Tag Archives: Port Alberni Homelessness

Unhoused People Struggle with ‘Street Feet’ in Rainy Vancouver

Editor’s note: This story was originally published in the Tyee, which gives a warning about the photos you see above (and puts them in the text below). When people cannot dry their feet out for a prolonged period of time, they get what some of our WWI grandfathers and great grandfathers called ‘trench foot.’

This report is from Vancouver, but probably also applicable in our area. The 2023 ‘Point in Time counts‘ found 197 ‘house challenged’ people in Campbell River, 272 in the the Comox Valley, and 126 in Powell River. There is less data about rural areas, but 11 of the respondents to the 2022 ‘Collecting Stories Of Where You Live’ survey on Cortes Island reported they had been ‘unsheltered’ at some point during the year. There were fewer respondents in Area C (which includes Quadra, Read and other Discovery Islands), where the number was 12.

Even more alarming, the number of ‘homeless’ people appears to be growing. 32% of the respondents to the Campbell River ‘Point in Time’ count said they had been ‘unsheltered’ for less than a year. There were actually 81 more people on the streets than in the 2021 count. Similar increases were reported in the Comox ValleyParksville/QualicumPort Alberni and Sechelt/Gibsons. (This was the first ‘Point in Time’ count in Powell River, so there are no previous numbers for a comparison.) When people were asked why they were unsheltered, the #1 response in every one of these ‘Point in Time’ counts was they could not afford to pay for housing.

There are far larger numbers of people spending more of their than income than they can reasonably afford (i.e. +30%) for rent or mortgages. According to the 2021 census, 47% of the renters on Cortes Island and 38% of the renters in Campbell River and Electoral Area C are vulnerable. Roughly 15% of the home owners in these three communities are also considered to be ‘at risk.’

By Michelle Gamage, The Tyee, Local Journalism Initiative Reporter

In the winter and spring, unhoused people in Vancouver struggle with something known anecdotally as “street feet.”

It happens when the rain soaks your socks and shoes and you’re unable to clean and dry your feet regularly, sometimes leaving them damp for months on end.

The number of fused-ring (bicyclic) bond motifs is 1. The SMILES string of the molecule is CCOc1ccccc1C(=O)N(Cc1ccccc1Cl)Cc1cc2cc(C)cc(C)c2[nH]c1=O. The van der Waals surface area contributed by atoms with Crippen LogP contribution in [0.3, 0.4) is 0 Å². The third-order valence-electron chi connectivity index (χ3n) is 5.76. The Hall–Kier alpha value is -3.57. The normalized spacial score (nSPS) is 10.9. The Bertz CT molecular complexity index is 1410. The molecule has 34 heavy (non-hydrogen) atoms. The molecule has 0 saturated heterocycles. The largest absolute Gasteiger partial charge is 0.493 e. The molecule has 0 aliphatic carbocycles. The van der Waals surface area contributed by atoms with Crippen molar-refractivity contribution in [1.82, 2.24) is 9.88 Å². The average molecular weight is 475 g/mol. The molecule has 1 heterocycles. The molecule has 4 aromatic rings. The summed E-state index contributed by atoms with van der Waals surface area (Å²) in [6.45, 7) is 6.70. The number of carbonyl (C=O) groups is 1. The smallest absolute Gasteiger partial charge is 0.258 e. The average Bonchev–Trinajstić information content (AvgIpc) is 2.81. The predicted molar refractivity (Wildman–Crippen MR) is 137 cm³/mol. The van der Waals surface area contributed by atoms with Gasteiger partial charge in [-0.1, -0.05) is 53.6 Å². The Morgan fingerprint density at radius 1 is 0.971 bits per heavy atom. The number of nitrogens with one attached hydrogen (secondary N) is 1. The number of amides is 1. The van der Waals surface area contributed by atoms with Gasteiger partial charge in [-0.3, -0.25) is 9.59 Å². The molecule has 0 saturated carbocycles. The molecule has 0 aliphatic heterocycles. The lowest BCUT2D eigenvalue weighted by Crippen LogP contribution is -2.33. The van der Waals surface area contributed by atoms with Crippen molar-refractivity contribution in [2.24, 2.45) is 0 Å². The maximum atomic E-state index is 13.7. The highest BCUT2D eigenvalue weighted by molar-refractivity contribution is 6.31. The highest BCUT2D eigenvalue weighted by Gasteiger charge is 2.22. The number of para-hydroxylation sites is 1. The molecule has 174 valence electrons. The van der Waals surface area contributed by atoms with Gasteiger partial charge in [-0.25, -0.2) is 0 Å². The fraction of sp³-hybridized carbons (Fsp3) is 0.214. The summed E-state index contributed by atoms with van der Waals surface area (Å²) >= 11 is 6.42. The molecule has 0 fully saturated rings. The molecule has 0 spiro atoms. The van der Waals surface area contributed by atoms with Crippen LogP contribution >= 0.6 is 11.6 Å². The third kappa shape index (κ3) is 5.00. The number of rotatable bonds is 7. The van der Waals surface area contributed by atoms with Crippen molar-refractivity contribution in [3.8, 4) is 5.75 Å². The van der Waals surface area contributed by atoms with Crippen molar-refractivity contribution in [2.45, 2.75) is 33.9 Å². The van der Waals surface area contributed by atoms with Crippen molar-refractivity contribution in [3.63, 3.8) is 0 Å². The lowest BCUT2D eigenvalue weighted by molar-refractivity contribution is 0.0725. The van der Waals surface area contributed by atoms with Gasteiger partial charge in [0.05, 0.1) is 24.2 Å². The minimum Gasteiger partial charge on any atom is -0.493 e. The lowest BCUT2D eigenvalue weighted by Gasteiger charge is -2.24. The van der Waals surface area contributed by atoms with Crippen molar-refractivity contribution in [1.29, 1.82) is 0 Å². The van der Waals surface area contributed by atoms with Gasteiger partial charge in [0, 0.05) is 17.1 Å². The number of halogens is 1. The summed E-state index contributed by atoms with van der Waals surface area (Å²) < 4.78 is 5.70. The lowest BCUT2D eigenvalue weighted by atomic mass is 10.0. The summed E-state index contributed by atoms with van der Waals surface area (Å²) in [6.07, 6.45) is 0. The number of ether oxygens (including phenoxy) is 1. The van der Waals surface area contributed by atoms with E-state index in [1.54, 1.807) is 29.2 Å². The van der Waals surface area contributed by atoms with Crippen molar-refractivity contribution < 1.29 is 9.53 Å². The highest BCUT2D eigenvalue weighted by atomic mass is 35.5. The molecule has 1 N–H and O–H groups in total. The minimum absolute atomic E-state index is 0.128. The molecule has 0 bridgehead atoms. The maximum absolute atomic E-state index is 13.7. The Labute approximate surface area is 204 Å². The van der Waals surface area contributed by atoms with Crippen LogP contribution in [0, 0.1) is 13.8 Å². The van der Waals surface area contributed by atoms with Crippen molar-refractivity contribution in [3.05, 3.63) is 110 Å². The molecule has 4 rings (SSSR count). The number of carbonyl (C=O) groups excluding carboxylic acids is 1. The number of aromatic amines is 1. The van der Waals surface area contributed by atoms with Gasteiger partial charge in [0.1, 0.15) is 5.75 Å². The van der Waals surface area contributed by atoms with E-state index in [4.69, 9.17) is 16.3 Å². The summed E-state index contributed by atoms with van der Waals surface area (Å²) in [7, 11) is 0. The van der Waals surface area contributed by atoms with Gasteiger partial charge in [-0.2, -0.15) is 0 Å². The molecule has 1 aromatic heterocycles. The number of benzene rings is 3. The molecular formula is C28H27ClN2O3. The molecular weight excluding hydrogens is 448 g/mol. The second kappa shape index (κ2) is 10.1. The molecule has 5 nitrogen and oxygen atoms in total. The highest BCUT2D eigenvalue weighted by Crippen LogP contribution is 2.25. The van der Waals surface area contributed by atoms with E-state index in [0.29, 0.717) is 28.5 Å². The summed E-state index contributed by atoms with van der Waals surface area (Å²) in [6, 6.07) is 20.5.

Continue reading Unhoused People Struggle with ‘Street Feet’ in Rainy Vancouver

The #1 cause of homelessness

“Scapegoating: the act of blaming a person or group for something bad that has happened or that someone else has done. Example: the scapegoating of immigrants for the country’s economic problems.” – Cambridge Dictionary

While it is easy to blame the unhoused population for their predicament, all of the recent ‘Point In Time’ (PIT) suggest they are indications of a much larger problem. 

Continue reading The #1 cause of homelessness

‘Staggering’ number of first-time users during holidays, says Salvation Army

By Alexandra Mehl, Ha-Shilth-Sa, Local Journalism Initiative Reporter

Vancouver Island, BC – This past holiday season saw what seemed like endless snow filling communities throughout Vancouver Island. As the snow fell, the social services sectors worked hard through the month tending to weather and holiday needs of vulnerable people. 

Among some services that were needed was the Salvation Army’s emergency weather response program, which provides extra mats in shelters to meet the demands of unhoused folks.

Continue reading ‘Staggering’ number of first-time users during holidays, says Salvation Army

A New Approach to Homelessness: Housing First

As Currents recently reported, homelessness is not just “an American thing,” or “a big-city thing,” or even “a Vancouver Island thing.”  Homelessness is also here on Cortes, where a recent survey found that about 50 people rated their housing situation as “unstable,” and 11 were living rough (with no permanent shelter, in tents or other makeshift accommodation).

Although “housing” might sound like a single issue, it has has knock-on effects throughout our community.

Continue reading A New Approach to Homelessness: Housing First